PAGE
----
Everyone experiences financial problems at one point or another in their lives but realizing that bankruptcy is inevitable transcends all feelings associated with financial stress. Attempting to file bankruptcy pro se, or on your own, can make the ordeal even more daunting. An experienced bankruptcy attorney can significantly decrease your level of anxiety and guide you through the bankruptcy process, as well as represent you during any court proceedings. 

While you are looking for a good fit for your legal representation, these are a few questions you should ask during your search:

1. How many years have you represented bankruptcy clients? Have you experienced similar cases?

A law firm that has handled bankruptcy cases does not equate a law firm that practices bankruptcy law exclusively. If you want the best possible outcome for your case, you should focus on finding an attorney who knows the bankruptcy codes like the back of their hand. 

 

Do not worry about seeming rude when you ask prospective lawyers about their experience. Believe it or not, this question is asked often. Most successful and skilled attorneys are more than happy to boast about their experience with past clients, as well as how many cases they have successfully handled. A good question to ask is: How many bankruptcy cases do you typically handle each month? 
 

2. Which type of bankruptcy should I file?


Personal bankruptcy offers two potential options - Chapter 7 and Chapter 13. In Chapter 7, the court liquidates your nonexempt property and pays your creditors with the proceeds. In Chapter 13, the court essentially allows you to reorganize your debts. You come up with a repayment plan that is affordable to pay to your creditors on a monthly basis according to your income.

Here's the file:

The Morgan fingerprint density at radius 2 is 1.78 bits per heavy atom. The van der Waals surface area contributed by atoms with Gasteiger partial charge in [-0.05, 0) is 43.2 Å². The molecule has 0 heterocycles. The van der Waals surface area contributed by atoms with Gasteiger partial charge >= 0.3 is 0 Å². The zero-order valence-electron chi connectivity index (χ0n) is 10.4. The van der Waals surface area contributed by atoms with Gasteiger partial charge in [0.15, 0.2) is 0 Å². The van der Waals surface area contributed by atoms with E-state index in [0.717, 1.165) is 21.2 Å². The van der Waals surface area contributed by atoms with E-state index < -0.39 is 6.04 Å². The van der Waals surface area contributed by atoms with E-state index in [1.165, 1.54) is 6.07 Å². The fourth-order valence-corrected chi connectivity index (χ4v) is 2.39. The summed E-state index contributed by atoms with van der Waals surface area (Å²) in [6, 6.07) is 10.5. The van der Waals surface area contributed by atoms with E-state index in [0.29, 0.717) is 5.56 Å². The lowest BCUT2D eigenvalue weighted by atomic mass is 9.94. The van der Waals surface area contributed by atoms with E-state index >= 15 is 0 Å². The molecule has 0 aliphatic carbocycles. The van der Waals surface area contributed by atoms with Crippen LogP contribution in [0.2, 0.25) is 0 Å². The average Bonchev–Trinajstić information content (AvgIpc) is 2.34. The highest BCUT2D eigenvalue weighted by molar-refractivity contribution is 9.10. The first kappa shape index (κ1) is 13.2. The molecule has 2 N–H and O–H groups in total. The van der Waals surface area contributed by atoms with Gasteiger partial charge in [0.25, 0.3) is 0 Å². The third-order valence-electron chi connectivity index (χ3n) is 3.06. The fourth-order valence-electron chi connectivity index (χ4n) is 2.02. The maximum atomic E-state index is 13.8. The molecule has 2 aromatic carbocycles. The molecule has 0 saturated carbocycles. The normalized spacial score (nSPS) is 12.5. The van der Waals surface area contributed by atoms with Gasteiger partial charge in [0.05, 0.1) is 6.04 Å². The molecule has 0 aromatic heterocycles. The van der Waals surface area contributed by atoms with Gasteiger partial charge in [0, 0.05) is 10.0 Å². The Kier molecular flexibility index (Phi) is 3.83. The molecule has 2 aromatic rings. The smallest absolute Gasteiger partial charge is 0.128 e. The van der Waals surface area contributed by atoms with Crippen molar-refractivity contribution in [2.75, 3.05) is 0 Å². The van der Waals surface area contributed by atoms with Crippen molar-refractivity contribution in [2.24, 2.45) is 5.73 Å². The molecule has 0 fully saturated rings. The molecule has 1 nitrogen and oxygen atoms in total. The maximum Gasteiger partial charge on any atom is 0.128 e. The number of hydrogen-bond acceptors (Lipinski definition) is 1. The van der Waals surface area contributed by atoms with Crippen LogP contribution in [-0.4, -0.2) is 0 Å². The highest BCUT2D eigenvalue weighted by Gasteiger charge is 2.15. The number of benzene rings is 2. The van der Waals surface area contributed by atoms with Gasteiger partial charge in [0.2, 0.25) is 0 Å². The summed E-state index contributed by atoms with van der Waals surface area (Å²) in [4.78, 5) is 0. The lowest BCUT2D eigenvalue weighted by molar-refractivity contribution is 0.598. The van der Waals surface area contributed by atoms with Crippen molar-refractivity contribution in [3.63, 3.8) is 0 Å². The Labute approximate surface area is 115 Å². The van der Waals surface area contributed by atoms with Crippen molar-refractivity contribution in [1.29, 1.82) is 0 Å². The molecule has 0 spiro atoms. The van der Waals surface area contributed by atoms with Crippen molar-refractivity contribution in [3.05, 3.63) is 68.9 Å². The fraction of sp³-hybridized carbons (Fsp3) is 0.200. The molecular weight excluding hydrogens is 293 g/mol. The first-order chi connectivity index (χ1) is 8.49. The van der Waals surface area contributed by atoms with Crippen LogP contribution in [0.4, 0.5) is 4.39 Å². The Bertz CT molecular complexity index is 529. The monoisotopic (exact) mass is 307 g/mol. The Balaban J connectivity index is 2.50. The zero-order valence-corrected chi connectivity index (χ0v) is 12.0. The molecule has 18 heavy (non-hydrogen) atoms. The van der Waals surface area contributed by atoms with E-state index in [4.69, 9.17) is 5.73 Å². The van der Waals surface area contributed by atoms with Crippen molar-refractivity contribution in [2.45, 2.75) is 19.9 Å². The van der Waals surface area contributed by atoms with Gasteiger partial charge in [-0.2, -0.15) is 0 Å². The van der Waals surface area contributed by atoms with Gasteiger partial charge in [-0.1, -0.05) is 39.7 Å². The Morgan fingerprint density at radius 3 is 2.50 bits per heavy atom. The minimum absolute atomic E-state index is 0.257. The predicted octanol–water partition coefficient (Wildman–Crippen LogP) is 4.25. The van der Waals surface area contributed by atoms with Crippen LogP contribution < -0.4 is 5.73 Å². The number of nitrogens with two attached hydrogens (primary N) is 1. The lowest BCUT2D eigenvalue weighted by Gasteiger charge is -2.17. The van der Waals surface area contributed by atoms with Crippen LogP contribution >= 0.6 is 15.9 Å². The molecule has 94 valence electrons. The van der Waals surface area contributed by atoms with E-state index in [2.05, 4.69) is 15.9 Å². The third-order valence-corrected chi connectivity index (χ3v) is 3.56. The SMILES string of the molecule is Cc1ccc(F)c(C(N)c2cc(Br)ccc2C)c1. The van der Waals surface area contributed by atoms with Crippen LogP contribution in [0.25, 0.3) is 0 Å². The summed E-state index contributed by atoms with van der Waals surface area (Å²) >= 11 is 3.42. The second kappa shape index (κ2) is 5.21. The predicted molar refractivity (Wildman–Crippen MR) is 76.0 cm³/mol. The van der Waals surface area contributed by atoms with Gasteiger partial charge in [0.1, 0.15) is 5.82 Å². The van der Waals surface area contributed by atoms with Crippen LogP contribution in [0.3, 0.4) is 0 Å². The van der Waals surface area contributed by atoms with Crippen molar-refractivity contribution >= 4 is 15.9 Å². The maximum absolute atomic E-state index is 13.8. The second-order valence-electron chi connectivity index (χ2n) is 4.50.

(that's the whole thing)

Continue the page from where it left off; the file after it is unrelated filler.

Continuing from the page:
If you provide a general overview of your financial situation, including your debts, assets, income, and any property you would like to keep, the attorney should be able to tell you which chapter of bankruptcy would be best for your circumstances. 
 

3. Will you appear in court with me?


There is nothing more stressful than going to court by yourself - for any reason, and not all attorneys will show up to court for bankruptcy hearings or meetings. They might send another attorney in their place, as that is common practice when scheduling conflicts arise. By asking ahead of time, you will know which attorney will be there by your side through the entire bankruptcy proceeding and which ones will not.
 

4. How much will my entire bankruptcy cost me?


First, there are bankruptcy filing fees. Then, you have to worry about what your attorney is going to charge you, and every attorney will charge a bit differently. Typically, newer bankruptcy attorneys will be more affordable, while attorneys from high profile law firms will be more expensive. 

 

There is nothing wrong with asking the attorneys you are most interested in hiring for your bankruptcy for an estimate. The estimate your attorney provides you should include the bankruptcy filing fees, administration and court expenses, and charges for the attorney’s services. 
 

5. Do I have options other than bankruptcy?


After consulting with a bankruptcy attorney, they should be able to provide you with possible alternatives to bankruptcy, if any are available. A reputable attorney will not advise you to file for bankruptcy if there are better alternatives. 

 

Are You Considering Filing For Bankruptcy?

If you feel bankruptcy is the best option for your financial situation you need to speak with an experienced bankruptcy lawyer as soon as possible. Please contact us online or call our office directly at 888.348.2616 to schedule your free consultation.

James Roswold
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James Roswold is a Kansas & Missouri personal injury, workers comp, and medical malpractice attorney.